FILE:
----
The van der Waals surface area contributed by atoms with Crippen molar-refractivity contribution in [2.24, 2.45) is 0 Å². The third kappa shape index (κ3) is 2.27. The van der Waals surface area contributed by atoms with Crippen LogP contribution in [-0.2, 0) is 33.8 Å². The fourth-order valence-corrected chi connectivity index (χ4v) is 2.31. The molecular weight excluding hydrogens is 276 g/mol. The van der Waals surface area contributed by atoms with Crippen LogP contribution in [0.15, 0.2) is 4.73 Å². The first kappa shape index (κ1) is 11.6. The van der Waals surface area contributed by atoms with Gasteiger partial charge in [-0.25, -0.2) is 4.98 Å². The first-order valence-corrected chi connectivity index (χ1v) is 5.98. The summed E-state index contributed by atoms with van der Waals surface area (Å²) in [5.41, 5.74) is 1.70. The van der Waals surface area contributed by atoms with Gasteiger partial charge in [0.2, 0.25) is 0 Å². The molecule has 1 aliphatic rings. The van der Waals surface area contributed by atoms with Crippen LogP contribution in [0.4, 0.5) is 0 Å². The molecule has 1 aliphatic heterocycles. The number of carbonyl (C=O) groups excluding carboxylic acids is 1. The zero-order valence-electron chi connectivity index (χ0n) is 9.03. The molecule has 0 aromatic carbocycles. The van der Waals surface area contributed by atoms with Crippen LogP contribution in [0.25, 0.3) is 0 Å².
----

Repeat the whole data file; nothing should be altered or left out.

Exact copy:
The van der Waals surface area contributed by atoms with Crippen molar-refractivity contribution in [2.24, 2.45) is 0 Å². The third kappa shape index (κ3) is 2.27. The van der Waals surface area contributed by atoms with Crippen LogP contribution in [-0.2, 0) is 33.8 Å². The fourth-order valence-corrected chi connectivity index (χ4v) is 2.31. The molecular weight excluding hydrogens is 276 g/mol. The van der Waals surface area contributed by atoms with Crippen LogP contribution in [0.15, 0.2) is 4.73 Å². The first kappa shape index (κ1) is 11.6. The van der Waals surface area contributed by atoms with Gasteiger partial charge in [-0.25, -0.2) is 4.98 Å². The first-order valence-corrected chi connectivity index (χ1v) is 5.98. The summed E-state index contributed by atoms with van der Waals surface area (Å²) in [5.41, 5.74) is 1.70. The van der Waals surface area contributed by atoms with Gasteiger partial charge in [0.2, 0.25) is 0 Å². The molecule has 1 aliphatic rings. The van der Waals surface area contributed by atoms with Crippen LogP contribution in [0.4, 0.5) is 0 Å². The molecule has 1 aliphatic heterocycles. The number of carbonyl (C=O) groups excluding carboxylic acids is 1. The zero-order valence-electron chi connectivity index (χ0n) is 9.03. The molecule has 0 aromatic carbocycles. The van der Waals surface area contributed by atoms with Crippen LogP contribution in [0.25, 0.3) is 0 Å².